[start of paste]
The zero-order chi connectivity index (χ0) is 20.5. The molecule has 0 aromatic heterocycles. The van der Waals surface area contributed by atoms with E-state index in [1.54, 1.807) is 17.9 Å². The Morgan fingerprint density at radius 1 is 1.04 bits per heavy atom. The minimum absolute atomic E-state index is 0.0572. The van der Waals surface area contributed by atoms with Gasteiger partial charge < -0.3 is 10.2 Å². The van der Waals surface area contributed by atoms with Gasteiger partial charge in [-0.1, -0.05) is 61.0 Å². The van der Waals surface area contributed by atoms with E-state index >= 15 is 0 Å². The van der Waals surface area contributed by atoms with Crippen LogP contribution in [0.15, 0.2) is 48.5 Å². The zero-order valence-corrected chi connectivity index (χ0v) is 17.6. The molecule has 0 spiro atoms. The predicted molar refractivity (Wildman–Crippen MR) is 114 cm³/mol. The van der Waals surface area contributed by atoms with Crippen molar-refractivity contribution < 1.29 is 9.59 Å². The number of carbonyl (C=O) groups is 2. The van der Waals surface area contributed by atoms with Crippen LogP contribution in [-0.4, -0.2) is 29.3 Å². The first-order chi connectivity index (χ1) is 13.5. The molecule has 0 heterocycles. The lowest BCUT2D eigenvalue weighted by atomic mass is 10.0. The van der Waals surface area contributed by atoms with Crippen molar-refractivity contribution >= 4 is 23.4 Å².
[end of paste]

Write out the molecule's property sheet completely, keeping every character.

The zero-order chi connectivity index (χ0) is 20.5. The molecule has 0 aromatic heterocycles. The van der Waals surface area contributed by atoms with E-state index in [1.54, 1.807) is 17.9 Å². The Morgan fingerprint density at radius 1 is 1.04 bits per heavy atom. The minimum absolute atomic E-state index is 0.0572. The van der Waals surface area contributed by atoms with Gasteiger partial charge < -0.3 is 10.2 Å². The van der Waals surface area contributed by atoms with Gasteiger partial charge in [-0.1, -0.05) is 61.0 Å². The van der Waals surface area contributed by atoms with E-state index >= 15 is 0 Å². The van der Waals surface area contributed by atoms with Crippen LogP contribution in [0.15, 0.2) is 48.5 Å². The zero-order valence-corrected chi connectivity index (χ0v) is 17.6. The molecule has 0 spiro atoms. The predicted molar refractivity (Wildman–Crippen MR) is 114 cm³/mol. The van der Waals surface area contributed by atoms with Crippen molar-refractivity contribution < 1.29 is 9.59 Å². The number of carbonyl (C=O) groups is 2. The van der Waals surface area contributed by atoms with Crippen LogP contribution in [-0.4, -0.2) is 29.3 Å². The first-order chi connectivity index (χ1) is 13.5. The molecule has 0 heterocycles. The lowest BCUT2D eigenvalue weighted by atomic mass is 10.0. The van der Waals surface area contributed by atoms with Crippen molar-refractivity contribution >= 4 is 23.4 Å².